Thus the solution should be overhauling the length and scheduling of the regular season. As currently presented, the NBA schedule is and 82 game slate. My proposal calls for a drop to a 66 games, home/away against each of the other teams (29 x 2 = 58), plus an additional home/away against the four teams within a division (4 x 2 = 8).In addition to lessening player wear and tear, another advantage of shortening the schedule would be increased practice time. A frequent complaint about the league is that there is not enough time to implement coaching strategies during the grind of a season that has a lot of travel and few off days. By decreasing the number of games, more coaching and player development could take place.

From a fan perspective, fewer games would make following the league an easier proposition.  Particularly, if the schedule were set up with a maximum of three games per week scheduled Wednesday through Sunday.  By shuttering the league on Mondays and Tuesdays, fans could enjoy a few off days before gearing up for more games, similar to the rhythm of the NFL season.  The majority of games would happen on Wednesday, Friday and Saturday, with a national doubleheader on Thursday and Sunday.  The only exceptions to this format would be Christmas and MLK Day games that are fine traditions.

Such a system would allow fans to establish viewing patterns and would drive media coverage on Monday and Tuesday to review the previous week and preview the next week’s slate.  It would also spell the end of “the four games in five nights” problem currently employed for long road trips.

The 66 games could be played over the 23 weeks from roughly November 1 through April 7.  This system would allow for a full week off around the All-Star game and have the regular season end the week after the NCAA Final Four, thus allowing the NBA to begin its post-season riding the wave of hoops frenzy following the Final Four.

Increasing in season viewership, limiting injuries and providing a better overall product during the regular season would likely do more to fix the perceived playoff problem than any other proposal.

Summer Solstice Splog

June 21, 2007

Hi All!

Back from an extended hiatus.  Back from an extended hiatus.  In the rear view mirror we can see the NBA Finals,  the predictable (and not at all lamentable) collapse of the SF Giants, The Great Northwest Victory in the NBA Lottery and loads of other sport stories.

The discussion point in the media that has caught my eye is the debate about the lackluster NBA playoffs.  Here are a few informed opinions for you to peruse before I add my own two cents in my next post:

John Hollinger points out many issues the NBA faces.

Bill Simmons’ proposal for fixing The Playoffs.

GS Warrior  broadcaster Bob Fitzgerald opines on reworking the conferences and The Playoffs.

Meassage to The Sports Guy RE: Tim Duncan

May 10, 2007

An interesting article on Tim Duncan was posted by the Sports Guy (Bill Simmons) on today.  To read it follow this link: you can read this e-mail I forwarded to Simmons in response to his article:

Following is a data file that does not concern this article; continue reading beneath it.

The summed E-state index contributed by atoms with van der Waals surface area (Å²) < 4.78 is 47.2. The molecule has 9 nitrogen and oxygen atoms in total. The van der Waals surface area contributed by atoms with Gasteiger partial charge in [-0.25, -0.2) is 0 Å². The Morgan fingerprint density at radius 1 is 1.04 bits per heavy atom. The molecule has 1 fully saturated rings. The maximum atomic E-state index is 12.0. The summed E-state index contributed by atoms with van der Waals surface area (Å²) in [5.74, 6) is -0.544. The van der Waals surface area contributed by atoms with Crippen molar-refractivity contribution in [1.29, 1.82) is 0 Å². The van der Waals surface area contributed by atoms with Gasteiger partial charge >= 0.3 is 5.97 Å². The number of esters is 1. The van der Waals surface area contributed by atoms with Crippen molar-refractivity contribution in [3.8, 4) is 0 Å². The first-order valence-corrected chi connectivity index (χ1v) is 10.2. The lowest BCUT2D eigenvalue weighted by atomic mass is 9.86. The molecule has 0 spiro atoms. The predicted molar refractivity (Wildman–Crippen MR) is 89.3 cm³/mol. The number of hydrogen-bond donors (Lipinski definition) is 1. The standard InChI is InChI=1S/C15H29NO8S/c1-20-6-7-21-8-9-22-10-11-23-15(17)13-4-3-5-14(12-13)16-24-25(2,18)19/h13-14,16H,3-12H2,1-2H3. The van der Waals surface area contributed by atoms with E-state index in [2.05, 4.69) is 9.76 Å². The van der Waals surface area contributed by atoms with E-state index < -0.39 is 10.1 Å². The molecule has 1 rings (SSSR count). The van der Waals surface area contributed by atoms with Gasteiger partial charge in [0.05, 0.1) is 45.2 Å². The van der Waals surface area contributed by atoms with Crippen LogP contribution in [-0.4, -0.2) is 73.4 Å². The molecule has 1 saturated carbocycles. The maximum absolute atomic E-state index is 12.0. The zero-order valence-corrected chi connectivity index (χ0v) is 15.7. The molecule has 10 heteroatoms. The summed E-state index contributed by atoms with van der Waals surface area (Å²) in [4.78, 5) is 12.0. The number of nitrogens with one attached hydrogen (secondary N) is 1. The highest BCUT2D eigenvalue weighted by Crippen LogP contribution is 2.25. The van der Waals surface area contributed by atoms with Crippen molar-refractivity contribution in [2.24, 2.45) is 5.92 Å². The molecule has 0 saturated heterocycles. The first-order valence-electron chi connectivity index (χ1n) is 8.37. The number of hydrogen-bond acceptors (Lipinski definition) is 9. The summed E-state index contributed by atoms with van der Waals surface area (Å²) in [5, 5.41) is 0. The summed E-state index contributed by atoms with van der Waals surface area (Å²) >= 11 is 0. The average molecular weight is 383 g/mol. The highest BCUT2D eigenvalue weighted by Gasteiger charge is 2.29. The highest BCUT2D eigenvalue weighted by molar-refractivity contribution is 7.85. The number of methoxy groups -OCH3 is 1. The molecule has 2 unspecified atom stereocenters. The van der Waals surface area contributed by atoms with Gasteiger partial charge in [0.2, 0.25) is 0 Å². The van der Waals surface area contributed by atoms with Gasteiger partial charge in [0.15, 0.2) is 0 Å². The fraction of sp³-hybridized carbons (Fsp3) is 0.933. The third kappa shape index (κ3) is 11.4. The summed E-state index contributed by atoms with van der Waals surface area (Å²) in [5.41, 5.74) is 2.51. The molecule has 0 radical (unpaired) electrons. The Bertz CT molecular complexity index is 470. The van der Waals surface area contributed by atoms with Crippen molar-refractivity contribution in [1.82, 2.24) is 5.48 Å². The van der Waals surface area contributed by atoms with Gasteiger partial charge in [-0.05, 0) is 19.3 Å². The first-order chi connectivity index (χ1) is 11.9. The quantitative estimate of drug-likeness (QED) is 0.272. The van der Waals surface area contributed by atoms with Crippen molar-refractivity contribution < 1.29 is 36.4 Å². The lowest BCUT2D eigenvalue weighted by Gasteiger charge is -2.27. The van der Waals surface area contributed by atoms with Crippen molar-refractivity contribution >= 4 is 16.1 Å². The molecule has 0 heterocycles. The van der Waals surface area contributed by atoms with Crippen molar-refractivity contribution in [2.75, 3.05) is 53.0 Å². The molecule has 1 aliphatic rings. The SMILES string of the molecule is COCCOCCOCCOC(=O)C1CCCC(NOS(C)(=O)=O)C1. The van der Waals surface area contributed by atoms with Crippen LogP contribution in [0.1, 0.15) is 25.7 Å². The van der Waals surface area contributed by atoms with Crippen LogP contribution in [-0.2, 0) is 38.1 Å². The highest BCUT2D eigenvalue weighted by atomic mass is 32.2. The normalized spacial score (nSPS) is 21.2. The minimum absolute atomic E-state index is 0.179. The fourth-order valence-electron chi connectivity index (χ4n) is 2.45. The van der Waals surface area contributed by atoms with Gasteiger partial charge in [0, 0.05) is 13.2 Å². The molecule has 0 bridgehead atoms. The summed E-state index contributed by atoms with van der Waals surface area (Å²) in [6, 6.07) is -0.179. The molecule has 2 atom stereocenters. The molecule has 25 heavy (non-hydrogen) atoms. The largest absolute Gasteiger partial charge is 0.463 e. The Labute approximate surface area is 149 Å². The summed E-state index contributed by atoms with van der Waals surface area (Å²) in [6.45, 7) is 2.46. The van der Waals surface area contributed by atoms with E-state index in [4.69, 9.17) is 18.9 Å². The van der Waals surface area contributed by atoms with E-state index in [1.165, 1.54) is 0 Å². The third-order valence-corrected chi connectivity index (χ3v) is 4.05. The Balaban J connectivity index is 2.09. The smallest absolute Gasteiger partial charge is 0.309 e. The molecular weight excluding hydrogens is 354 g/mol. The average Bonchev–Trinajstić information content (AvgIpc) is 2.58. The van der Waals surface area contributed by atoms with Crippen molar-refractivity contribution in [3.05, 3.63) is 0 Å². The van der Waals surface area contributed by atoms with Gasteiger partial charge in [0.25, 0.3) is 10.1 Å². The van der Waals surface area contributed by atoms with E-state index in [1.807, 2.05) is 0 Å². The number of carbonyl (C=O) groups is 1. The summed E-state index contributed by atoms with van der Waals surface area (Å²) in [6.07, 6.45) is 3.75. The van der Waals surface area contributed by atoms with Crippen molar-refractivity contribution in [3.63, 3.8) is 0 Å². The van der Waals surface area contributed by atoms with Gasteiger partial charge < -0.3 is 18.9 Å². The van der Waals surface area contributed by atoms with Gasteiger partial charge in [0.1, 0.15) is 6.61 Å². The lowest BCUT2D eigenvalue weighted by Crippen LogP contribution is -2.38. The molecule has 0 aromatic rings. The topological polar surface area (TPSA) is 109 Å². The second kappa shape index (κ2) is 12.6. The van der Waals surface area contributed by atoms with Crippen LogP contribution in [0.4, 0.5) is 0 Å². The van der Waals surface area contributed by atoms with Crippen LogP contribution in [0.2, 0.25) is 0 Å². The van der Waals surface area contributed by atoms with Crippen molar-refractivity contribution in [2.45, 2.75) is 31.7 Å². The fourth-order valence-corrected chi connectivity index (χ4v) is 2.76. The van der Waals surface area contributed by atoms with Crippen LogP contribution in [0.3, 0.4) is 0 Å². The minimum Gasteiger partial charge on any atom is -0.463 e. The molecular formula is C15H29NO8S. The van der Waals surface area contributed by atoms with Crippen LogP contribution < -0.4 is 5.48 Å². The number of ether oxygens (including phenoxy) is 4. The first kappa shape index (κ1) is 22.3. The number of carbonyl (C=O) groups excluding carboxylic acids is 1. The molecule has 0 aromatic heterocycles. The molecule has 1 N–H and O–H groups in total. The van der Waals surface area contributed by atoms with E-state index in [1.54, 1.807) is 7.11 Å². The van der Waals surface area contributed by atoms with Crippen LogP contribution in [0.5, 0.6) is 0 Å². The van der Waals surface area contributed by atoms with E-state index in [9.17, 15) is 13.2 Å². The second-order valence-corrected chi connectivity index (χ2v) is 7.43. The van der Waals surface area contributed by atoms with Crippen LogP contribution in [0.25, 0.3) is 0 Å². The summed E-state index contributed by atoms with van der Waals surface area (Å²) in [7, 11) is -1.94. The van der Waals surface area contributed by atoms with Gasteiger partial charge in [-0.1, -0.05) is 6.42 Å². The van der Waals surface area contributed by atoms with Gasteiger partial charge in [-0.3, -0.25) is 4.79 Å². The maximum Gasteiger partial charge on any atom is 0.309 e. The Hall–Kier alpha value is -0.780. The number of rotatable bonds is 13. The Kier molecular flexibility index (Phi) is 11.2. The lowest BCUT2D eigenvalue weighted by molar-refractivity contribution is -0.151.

A timely article on Duncan.  Just the other day during a Spurs telecast Jon Barry called him “the greatest power forward ever”.  Barry added Duncan has now eclipsed Malone.  Really?

I found this comment interesting, so I looked up Duncan and Malone’s career stats.  Looking over just the first ten years of their respective careers, the first thing to jump out is that Malone scored 4,949 more points in his first 10 seasons.  On rebounds, they are virtually deadlocked over the same period (Malone had 64 more).

Duncan has 1142 more blocks, Malone 571 more steals.  Malone shot 52.6%, Duncan 50.9%.  Malone 72.1 from the line, Duncan 68%.

Your argument that Duncan never played with a top 15 player is interesting, but other than Stockton who did Malone play with in his first 10 years?  Certainly not players of Robinson, Finley, Parker, Ginobli, Horry quality.  Plus, you and I would agree that the league was better in Malone’s first ten years.

Like you, I don’t enjoy the “underrated game” much, but I think it is fair to say that announcers consistently over rate the players they cover.  In fact, Barry also called Nash “the greatest” passer ever, with Magic Johnson in the building.

Game 3…Live! (First Half)

April 28, 2007

Hello readers… I’m joining you live watching the Warriors Mavericks game 3.

Using technology to my advantage, I have decided to post live thoughts as the game goes. We are joining in progress, that is after watching the first quarter and the beginning of the second. Score right now is 40-25, Golden State holding the lead.

First off, I should mention that I’m very jealous as my dad is at the game sitting center court row four. I talked to him about one hour before tip as he pulled into the Coliseum parking lot and told him he had an obligation to bring home a winner. So far so good.

Observations thus far: as the three B’s (Barry, Bill and Breen) observed, one of the distinct advantages the Warriors have over most NBA teams is that anyone can go for 30 plus on any given night: Davis, Richardson, Ellis, Harrington, Jackson… you get the idea. So far the star of tonight’s game is Jason Richardson who has 17 points in the first 16 minutes of play.